If you’re hurt while doing your job, you could be entitled to workers’ compensation regardless of fault — you could have been exposed to dangerous gases, acquired carpal tunnel syndrome, or suffered some other type of on-the-job injury.
When a workplace injury is connected to a pre-existing condition, though, the waters become murky, and your case can get complicated. You may have to answer some rather in-depth and sometimes confusing questions from doctors, insurance adjusters, and others before your claim will be paid.
In theory, the goal of these questions is to determine if the new injury is related to your pre-existing condition, and if so, how? If your pre-existing condition was aggravated by a job-related task, it’s a job-related injury and you could receive compensation (although they might toss up hurdles to claim approval anyway). When the pre-existing injury is reaggravated and it’s not clear a work-related task contributed, your claim gets much more complicated.
Unrelated Pre-Existing Conditions
Imagine that you injured your elbow in a softball game a few years ago and needed reconstructive surgery. After the surgery and physical therapy, your elbow function returned to nearly 100 percent, and it didn’t affect your ability to perform your job.
Now imagine that after your elbow has fully healed, you trip and fall over a pallet at work and blow out your knee. These two injuries should be determined to be unrelated and the new injury would be what is called “fully compensable.” In other words, you’d probably eligible to receive the full value of your claim — assuming there weren’t any hurdles in the claims process.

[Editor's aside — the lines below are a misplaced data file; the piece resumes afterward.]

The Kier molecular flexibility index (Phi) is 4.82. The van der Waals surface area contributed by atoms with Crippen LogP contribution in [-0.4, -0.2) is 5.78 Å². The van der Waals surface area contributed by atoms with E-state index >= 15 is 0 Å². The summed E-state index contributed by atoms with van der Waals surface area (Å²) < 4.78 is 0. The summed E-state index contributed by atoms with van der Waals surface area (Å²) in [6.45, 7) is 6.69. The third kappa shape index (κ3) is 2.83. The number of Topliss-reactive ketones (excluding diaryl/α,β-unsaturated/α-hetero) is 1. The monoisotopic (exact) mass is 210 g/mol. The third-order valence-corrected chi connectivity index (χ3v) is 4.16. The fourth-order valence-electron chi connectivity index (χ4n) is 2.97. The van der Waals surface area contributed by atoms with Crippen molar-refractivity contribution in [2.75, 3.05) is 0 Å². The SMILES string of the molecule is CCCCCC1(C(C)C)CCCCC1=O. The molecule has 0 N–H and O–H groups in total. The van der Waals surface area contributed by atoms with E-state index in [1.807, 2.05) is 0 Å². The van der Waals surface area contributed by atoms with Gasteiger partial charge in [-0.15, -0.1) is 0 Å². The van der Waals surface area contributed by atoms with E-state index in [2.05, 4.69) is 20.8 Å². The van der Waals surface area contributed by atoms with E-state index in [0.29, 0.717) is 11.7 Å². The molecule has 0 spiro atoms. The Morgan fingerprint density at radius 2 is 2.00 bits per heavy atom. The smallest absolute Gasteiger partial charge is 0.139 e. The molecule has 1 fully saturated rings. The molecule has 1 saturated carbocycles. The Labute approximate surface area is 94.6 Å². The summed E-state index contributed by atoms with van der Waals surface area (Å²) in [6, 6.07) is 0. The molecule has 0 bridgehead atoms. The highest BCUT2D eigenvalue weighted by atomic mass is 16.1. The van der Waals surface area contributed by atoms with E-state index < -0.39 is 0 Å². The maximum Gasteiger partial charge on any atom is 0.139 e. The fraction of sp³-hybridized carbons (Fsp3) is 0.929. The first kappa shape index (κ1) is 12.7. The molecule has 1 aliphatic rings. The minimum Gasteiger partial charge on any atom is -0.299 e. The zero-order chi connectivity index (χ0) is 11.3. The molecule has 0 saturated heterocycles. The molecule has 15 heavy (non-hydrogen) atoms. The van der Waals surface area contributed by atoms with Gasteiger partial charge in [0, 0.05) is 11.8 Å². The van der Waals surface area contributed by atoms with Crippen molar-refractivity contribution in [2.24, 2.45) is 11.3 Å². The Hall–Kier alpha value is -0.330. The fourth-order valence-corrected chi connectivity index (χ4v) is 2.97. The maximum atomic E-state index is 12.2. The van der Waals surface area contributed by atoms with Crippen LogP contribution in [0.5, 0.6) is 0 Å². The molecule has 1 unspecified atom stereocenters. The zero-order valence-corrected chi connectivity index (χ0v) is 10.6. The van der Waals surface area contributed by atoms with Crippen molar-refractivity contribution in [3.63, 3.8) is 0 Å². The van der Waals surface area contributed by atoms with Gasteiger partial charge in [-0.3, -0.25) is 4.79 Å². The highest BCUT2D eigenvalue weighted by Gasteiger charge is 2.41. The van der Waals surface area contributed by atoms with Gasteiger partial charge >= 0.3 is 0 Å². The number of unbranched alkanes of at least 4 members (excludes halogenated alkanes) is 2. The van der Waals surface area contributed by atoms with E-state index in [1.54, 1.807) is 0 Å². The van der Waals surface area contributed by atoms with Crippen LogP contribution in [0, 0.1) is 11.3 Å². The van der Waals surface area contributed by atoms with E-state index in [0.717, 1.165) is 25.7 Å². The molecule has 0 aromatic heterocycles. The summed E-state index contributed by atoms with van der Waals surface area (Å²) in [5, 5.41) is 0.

Partially Related Pre-Existing Conditions
Now let’s imagine you sustained the same softball injury, but the injury at work involved your elbow. This time, instead of tripping over a pallet, you were lifting a very heavy object, and when you lifted it off the ground, you felt a sharp pain in your elbow, and twisted your back to compensate, causing a lower back strain.
Now, your workplace injury is related to your previous elbow injury. Consequently, your claim could be more likely to be denied. You’ll likely have to fight tooth and nail to receive all the workers’ compensation benefits you’re entitled to and which you need — you’d require an advocate on your side to get financially whole.